Unintentional Introduced species
In February 2000 a male was collected from Te Paki, Northland. Prior to the collection of this specimen, similar wasps were seen swarming over sand dunes at two sites in Northland: Cape Maria van Diemen and North Herekino Head.
In early May 2000, further specimens, including females, were collected from North Herekino Head. The following spring (November 2000) a further female specimen was collected dead on sand at Whareana Bay.
In 2005 it was found at Karekare; and 2012 at Muriawi (http://naturewatch.org.nz/observations/351311), both in the Auckland region
The larvae develop as solitary ectoparasitoids of large coleopterous larvae, usually scarabaeids. R. tasmaniensis will attack a number of different species and genera within the Melolonthinae, and that there are also records of hosts from the scarabaeid subfamilies Rutelinae and Dynastinae.
Recorded Hosts of the scoliid wasp Radumeris tasmaniensis (from Berry et al 2001)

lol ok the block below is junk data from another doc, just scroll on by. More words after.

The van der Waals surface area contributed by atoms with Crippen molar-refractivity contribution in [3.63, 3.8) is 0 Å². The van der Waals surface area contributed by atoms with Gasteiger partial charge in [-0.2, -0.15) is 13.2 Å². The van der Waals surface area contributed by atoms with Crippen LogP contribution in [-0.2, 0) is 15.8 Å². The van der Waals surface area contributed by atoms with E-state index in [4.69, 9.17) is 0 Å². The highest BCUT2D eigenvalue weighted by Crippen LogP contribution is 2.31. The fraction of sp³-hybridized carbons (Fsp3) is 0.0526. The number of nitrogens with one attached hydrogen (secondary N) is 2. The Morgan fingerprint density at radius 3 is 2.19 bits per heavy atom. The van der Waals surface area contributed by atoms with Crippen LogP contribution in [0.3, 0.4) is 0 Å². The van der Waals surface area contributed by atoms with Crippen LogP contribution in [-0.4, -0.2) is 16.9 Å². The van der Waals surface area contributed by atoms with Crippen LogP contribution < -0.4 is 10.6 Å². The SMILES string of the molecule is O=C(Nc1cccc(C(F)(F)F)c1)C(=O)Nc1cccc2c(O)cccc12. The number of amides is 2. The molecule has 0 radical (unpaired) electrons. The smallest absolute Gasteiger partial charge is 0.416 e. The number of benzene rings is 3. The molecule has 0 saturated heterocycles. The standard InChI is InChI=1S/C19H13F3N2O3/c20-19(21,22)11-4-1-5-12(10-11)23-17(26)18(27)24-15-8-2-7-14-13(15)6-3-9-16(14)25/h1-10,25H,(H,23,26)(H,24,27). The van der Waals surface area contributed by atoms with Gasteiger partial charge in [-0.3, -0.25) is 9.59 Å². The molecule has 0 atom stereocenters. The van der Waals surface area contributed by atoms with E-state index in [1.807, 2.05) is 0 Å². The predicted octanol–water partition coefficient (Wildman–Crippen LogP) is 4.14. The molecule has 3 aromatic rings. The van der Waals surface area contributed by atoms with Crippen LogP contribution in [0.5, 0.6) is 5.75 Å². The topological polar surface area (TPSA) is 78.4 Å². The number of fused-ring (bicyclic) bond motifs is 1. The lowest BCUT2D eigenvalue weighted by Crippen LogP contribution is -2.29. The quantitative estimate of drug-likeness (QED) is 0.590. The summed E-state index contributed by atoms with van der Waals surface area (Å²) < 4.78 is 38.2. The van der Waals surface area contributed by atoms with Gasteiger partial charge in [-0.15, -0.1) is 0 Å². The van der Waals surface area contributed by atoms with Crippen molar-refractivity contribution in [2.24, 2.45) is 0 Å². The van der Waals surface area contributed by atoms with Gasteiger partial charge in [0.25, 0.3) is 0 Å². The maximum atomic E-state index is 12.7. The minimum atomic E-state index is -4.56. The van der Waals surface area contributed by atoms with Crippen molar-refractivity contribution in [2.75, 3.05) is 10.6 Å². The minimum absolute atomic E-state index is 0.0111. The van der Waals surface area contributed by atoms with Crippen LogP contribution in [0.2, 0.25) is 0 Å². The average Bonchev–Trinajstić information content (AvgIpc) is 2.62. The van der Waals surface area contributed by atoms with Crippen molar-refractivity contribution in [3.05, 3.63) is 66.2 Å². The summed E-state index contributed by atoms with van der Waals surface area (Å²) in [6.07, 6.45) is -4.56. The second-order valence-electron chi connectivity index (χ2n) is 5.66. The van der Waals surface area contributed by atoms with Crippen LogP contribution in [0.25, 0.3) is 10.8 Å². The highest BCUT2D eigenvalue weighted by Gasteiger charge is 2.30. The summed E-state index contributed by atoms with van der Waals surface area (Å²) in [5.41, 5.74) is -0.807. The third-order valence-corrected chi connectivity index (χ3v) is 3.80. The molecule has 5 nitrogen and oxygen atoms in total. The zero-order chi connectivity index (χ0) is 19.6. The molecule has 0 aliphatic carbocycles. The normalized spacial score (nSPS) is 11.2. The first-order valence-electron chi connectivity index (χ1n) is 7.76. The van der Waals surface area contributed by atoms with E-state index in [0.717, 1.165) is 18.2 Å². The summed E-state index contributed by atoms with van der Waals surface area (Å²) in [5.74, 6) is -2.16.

Australia, New Guinea, New Zealand (introduced)
[Modified from Berry 2001) Radumeris tasmaniensis females are powerfully built wasps which can tunnel in the soil searching for hosts in their earth cells, which they then sting and paralyse. A single egg is laid on the host which hatches in 2 to 3 days, and the larva completes its development within the cell of the host in 7 to 10 days. Pupation usually takes 35 to 42 days, but may be longer in winter. Under laboratory conditions an average of 2 eggs are laid a day, with a maximum of 95 eggs recorded laid by a captive female. Adults have been observed to live for an average of 51 days. In Queensland, four generations a year have been observed, with the last three generations overlapping. Adult wasps feed on nectar and honey-dew and pollinate flowers. Females appear to be able to detect scarab larvae below the soil surface and can burrow to depths of 1.2 m.